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## Applied Game Theory Lecture 4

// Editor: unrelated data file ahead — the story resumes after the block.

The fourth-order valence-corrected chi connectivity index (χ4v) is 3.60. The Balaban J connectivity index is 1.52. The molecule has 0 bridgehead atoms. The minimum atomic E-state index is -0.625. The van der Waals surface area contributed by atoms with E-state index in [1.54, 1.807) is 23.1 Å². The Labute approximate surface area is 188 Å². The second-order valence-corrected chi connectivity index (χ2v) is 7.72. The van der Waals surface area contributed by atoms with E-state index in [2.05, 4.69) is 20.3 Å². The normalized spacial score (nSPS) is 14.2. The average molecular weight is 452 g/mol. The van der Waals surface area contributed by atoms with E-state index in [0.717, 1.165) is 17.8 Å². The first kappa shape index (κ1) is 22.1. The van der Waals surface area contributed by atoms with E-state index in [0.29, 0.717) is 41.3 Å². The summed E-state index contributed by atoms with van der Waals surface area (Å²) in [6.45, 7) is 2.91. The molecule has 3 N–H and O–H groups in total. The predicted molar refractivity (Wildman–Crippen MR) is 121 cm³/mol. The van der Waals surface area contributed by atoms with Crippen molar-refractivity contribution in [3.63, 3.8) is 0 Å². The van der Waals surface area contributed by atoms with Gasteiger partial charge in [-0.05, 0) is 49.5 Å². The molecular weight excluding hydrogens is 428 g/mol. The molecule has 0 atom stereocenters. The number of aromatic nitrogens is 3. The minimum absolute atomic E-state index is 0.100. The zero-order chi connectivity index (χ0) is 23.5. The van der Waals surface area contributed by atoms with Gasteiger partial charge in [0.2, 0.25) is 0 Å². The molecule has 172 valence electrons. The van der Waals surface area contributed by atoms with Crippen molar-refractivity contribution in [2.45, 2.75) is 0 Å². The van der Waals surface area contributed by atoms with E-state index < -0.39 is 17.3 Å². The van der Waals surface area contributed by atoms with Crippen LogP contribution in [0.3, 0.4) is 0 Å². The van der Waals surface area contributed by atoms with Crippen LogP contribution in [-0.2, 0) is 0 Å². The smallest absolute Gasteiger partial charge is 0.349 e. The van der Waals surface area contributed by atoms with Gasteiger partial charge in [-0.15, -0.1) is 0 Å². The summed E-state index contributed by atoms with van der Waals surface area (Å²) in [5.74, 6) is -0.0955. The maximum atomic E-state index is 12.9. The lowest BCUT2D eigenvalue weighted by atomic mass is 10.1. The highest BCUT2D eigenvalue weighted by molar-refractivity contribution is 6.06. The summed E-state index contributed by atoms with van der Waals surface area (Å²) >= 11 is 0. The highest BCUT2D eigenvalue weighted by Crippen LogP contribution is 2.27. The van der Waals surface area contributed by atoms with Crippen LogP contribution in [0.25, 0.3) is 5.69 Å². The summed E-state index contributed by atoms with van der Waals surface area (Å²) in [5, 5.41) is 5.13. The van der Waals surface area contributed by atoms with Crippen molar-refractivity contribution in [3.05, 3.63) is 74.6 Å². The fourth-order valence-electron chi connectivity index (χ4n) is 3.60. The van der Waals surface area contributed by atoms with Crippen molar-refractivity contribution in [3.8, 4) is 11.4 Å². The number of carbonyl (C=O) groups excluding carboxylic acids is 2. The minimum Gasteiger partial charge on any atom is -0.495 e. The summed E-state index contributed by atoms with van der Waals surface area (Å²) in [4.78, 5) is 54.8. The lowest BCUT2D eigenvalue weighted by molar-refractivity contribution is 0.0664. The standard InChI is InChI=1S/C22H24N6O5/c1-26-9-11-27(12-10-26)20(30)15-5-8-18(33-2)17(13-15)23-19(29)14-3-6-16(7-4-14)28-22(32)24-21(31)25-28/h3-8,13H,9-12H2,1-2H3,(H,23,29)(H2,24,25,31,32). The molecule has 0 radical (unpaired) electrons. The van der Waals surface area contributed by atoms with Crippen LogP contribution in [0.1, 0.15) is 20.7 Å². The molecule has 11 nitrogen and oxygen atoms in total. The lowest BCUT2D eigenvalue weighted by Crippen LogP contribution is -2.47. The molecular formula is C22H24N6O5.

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**Applied Game TheoryLecture 4**Pietro Michiardi**Recap from last lecture**• Last time we formally discussed about mixed strategies and mixed strategy NE • The big idea was that if a player is playing a mixed strategy in equilibrium, then every pure strategy in the mix must also be a best response to what the other side is doing**Tennis Game (recap)**• We’re going to look at a game in the game: assume two players (Venus and Serena), where Serena is at the net VENUS SERENA RIGHT right Viewpoint LEFT left**Tennis Game (recap)**Serena r l • We identified the mixed strategy NE for this game Venus Serena • [(0.7, 0.3) , (0.6, 0.4)] L R l r p* (1-p*) q* (1-q*) p L Venus (1-p) R (1-q) q**Tennis Game (recap)**• How do we actually check that this is indeed an equilibrium? • Let’s verify that in fact p* is BR(q*) • Venus’ payoffs: • Pure strategy L 50*0.6 + 80*0.4 = 0.62 • Pure strategy R 90*0.6 + 20*0.4 = 0.62 • Mix p* 0.7*0.62 + 0.3*0.62 = 0.62 • Venus has no strictly profitablepure-strategy deviation**Tennis Game (recap)**• But is this enough? There are no pure-strategy deviations, but could there be any other mixes? • Any mixed strategy yields a payoff that is a weighted average of the pure strategy payoffs • This already tells us: if you didn’t find any pure-strategy deviations then you’ll not find any other mixes that will be profitable To check if a mixed strategy is a NE we only have to check if there are any pure-strategy profitable deviations**Discussion (1)**• Can anybody suggest some other places where we see randomization or at least mixed strategy equilibria in sporting events? • Pick your own!! • In general, if you listen to sport comments, you’ll be surprised to hear all kind of stories around statistics and tactics • Especially arguing that since there’s a statistically equal chance when randomizing, there must be no point in playing those strategies This is misleading and wrong: why?**Discussion (2)**• Since we’re in a mixed strategy equilibrium, it must be the case that the payoffs are equal • Indeed, if it was not the case, then you shouldn’t be randomizing!!**Discussion (3)**• After the security problems at U.S. and worldwide airports due to high risks of attacks, the need for devices capable of inspecting luggage has raised considerably • The problem is that there are not enough of such machines • Wrong statements have been promoted by local governments: • If we put a check device in NY then all attacks will be shifted to Boston, but if we put a check device in Boston, the attacks will be shifted to yet another city • The claim was that whatever the security countermeasure, it would only shift the problem**Discussion (4)**• The problem with that line of reasoning was that the concept of mixed strategy was not adopted • What if you wouldn’t notify where you would actually put the check devices, which boils down to randomizing? The hard thing to do in practice is how to mimic randomization!!**Dating and income tax declaration**Interpretations to mixed strategies**The Battle of the Sexes (revisited)**Player 2 b a • We already know a lot about this game • There are two pure-strategy NE: (A,a) and (B,b) • We know that there is a problem of coordination • We know that without communication, it is possible (and quite probable) that the two players might fail to coordinate A p Player 1 B (1-p) 1-q q**The Battle of the Sexes (2)**• Let’s find the mixed strategy NE • Any volunteer?**The Battle of the Sexes (3)**• Player 1 perspective, find NE q: • Player 2 perspective, find NE p:**The Battle of the Sexes (3)**• Let’s check that p=2/3 is indeed a BR for Player1:**The Battle of the Sexes (4)**• We just found out that there is no strictly profitable pure-strategy deviation There is no strictly profitable mixed-strategy deviation • The mixed strategy NE is: Player 1 Player 2 1-p q 1-q p**The Battle of the Sexes (5)**• What are the payoffs to players when they play such a mixed strategy NE? • Why are the payoffs so low? • What is the probability for the two players not to meet? Prob(meet) = 2/3*1/3+1/3*2/3=4/9 1- Prob(meet) = 5/9 !!! Player 1 Player 2**The Battle of the Sexes (6)**• This results seems to confirm our intuition that “magically” achieving the pure-strategy NE would be not always possible • So the real question is: why are those players randomizing in such a way that it is not profitable?**Mixed Strategies: Interpretation #2**• Rather than thinking of players actually randomizing over their strategies, we can think of them holding beliefs of what the other players would play • What we’ve done so far is to find those beliefs that make players “indifferent” over what they play since they’re going to obtain the same payoffs**Mixed Strategies:Interpretation #3**• We could actually think in terms of fraction of a population when we discussed mixed strategies • Let’s motivate this line of thinking through an example/game**The Income Tax Game (1)**Tax payer Cheat Honest • Let’s focus on a simultaneous move game (despite in this case it’s not realistic) • The auditor can decide to audit or not a tax payer • The tax payer can decide to be honest or to cheat in declaring income tax • Take a look at the payoffs… A p Auditor N (1-p) 1-q q**The Income Tax Game (2)**Tax payer Cheat Honest • Is there any pure-strategy NE? • Let’s find what is the mixed-strategy NE… • Despite the mathematics exercise looks and is the same as we saw so far, we’ll give it a different interpretation A p Auditor N (1-p) 1-q q**The Income Tax Game (3)**• Mixed strategies NE: Look at tax payers payoffs To find auditors mixing**The Income Tax Game (4)**• From the auditor’s point of view, he/she is going to audit a single tax payer 2/7 of the time • This is actually a randomization (which, by the way is applied by law) • From the tax payer perspective, he/she is going to be honest 2/3 of the time This in reality implies that 2/3rd of the proportion of population is going to pay taxes honestly**The Income Tax Game (5)**• We have been considering so far a randomization of a single player • Instead, now we say that this is a mixture in the population • Mixed strategies can be thought of as not players mixing their pure strategies but as a mix in a large population of which some people are doing one thing and the other group are doing the other**The Income Tax Game (6)**• What could ever be done if one policy maker (e.g. the government) would like to increase the proportion of honest tax payers? • One idea could be for example to “prevent” fraud by increasing the number of years a tax payer would spend in jail if found guilty**The Income Tax Game (7)**Tax payer Cheat Honest • So we changed the payoff matrix • What happens to q*? • What is now the mixed-strategy NE? A p Auditor N (1-p) 1-q q**The Income Tax Game (8)**• Mixed strategies NE:**The Income Tax Game (9)**• What happened? • It looks like the proportion of honest tax payers didn’t change! • NOTE: what determines the equilibrium mix for the column player is the row player’s payoffs!! • What happened to the probability of checking with an audit a single tax payer? • This is good news, as audits cost money to society and having less frequent audits is beneficial for all!!**The Income Tax Game (10)**• What can we actually do to increase the number of honest tax payers? • We could modify the payoffs to auditors • Make audits cheaper • Make more profitable an audit • We could abandon the idea of Game Theory and just set the probability of audits “out of band” • What would be the problem here?**To sum up**• Lesson 1: mixed strategies can have different interpretations (fraction of population) • Lesson 2: we can verify a mixed strategy NE is effectively one simply by checking pure-strategy deviations • Lesson 3: Row players’ payoffs impact Column players’ mixing probability and vice-versa**Building up on the last interpretations of mixed strategies**From Game theory to evolution**Evolution (1)**• Concept related to a specific branch of Biology • Relates to the evolution of the spices in nature • Powerful modeling tool that has received a lot of attention lately by the computer science community • Why look at evolution in the context of Game Theory?**Evolution (2)**• Game Theory had a tremendous influence on evolutionary Biology • Study animal behavior and use GT to understand population dynamics • Idea: • Relate strategies to phenotypes of genes • Relate payoffs to genetic fitness • Strategies that do well “grow”, those that obtain lower payoffs “die out” • Important note: • Strategies are hardwired, they are not chosen by players**Evolution (3)**• Examples: • Group of lions deciding whether to attack in group an antelope • Ants deciding to respond to an attack of a spider • Mobile ad hoc networks • TCP variations • P2P applications**Evolution (4)**• Evolutionary biology had a great influence on Game Theory • Similar ideas as before, relate strategies and payoffs to genes and fitness • Example: • Firms in a competitive market • Firms are bounded, they can’t compute the best response, but have rules of thumbs and adopt hardwired (consistent) strategies • Survival of the fittest == rise of firms with low costs and high profits**Simplifying assumptions**• When studying evolution through the lenses of GT, we need to make some assumptions to make our life easy • We will relax these assumptions later on • Within spices competition • We assume no mixture of population: ants with ants, lions with lions • Asexual reproduction • We assume no gene redistribution**Evolutionary Game Theory (1)A simple model**• We will look at simple games at first • Two player symmetric games: all players have the same strategies and the same payoff structure • We will assume random tournaments • In a large population of individuals, we pick two individuals at random and we make them play the symmetric game • The player adopting the strategy yielding higher payoff will survive (and eventually gain new elements) whereas the player who “lost” the game will “die out”**Evolutionary Game Theory (2)A simple model**• Assume a large population of players with hardwired strategies • We suppose the entire population play strategy s • We then assume a mutation happens, and a small group of individuals start playing strategy s’ • The question we will ask is whether the mutants will survive and grow or if they will eventually die out**Evolutionary Game Theory (3)A simple model**• StudyEvolutionarily Stable (ES) strategies • Notes: • With our assumptions we start with a large fraction of players adopting strategy s and a small portion using strategy s’ • In random matching, the probability for a player using s to meet another player using s is high, whereas meeting a player using s’ is low**A simple example (1)**Player 2 Defect Cooperate • Have you already seen this game? • Examples: • Lions hunting in a cooperative group • Ants defending the nest in a cooperative group • Question: is cooperation evolutionarily stable? C Player 1 D 1- ε ε**A simple example (2)**Player strategyhardwired C “Spatial Game” All players are cooperativeand get a payoff of 2 What happens with amutation?**A simple example (3)**Player strategyhardwired C Player strategyhardwired D • Focus your attention on thisrandom “tournament”: • Cooperating player will obtaina payoff of 0 • Defecting player will obtain apayoff of 3Survival of the fittest:D wins over C**A simple example (4)**Player strategyhardwired C Player strategyhardwired D**A simple example (5)**Player strategyhardwired C Player strategyhardwired D**A simple example (6)**Player strategyhardwired C Player strategyhardwired D A small initial mutation israpidly expanding instead ofdying outLet’s now try to be a little bitmore formal**A simple example (7)**Player 2 Defect Cooperate • Is cooperation ES? C vs. [(1-ε)C + εD] (1-ε)2 + ε0 = 2(1-ε) D vs. [(1-ε)C + εD] (1-ε)3 + ε1 = 3(1-ε)+ ε 3(1-ε)+ ε > 2(1-ε) C is not ES because the average payoff to C is lower than the average payoff to D C Player 1 D ε For C being a majority 1- ε ε 1- ε For D being a majority**A simple example (8)**Player 2 Defect Cooperate • Is defection ES? D vs. [εC + (1-ε)D] (1-ε)1 + ε3 = (1-ε)+3ε C vs. [εC + (1-ε)D] (1-ε)0 + ε2 = 2ε (1-ε)+3 > 2 ε D is ES: any mutation from D gets wiped out! C Player 1 D ε For C being a majority 1- ε ε 1- ε For D being a majority**Observations**• Lesson 1: Nature can suck • It looks like animals don’t cooperate, but we’ve seen so many documentaries showing the opposite!!! Why? • Sexual reproduction, and gene redistribution might help here • Lesson 2: If a strategy is strictly dominated then it is not Evolutionarily Stable • The strictly dominant strategy will be a successful mutation**Another example (1)**a b c • 2 player symmetric game with 3 strategies • Is “c” ES? c vs. [(1-ε)c + εb] (1-ε) 0 + ε 1 = ε b vs. [(1-ε)c + εb] (1-ε) 1 + ε 0 = 1- ε 1- ε > ε “c” is not evolutionary stable, as “b” can invade it a b c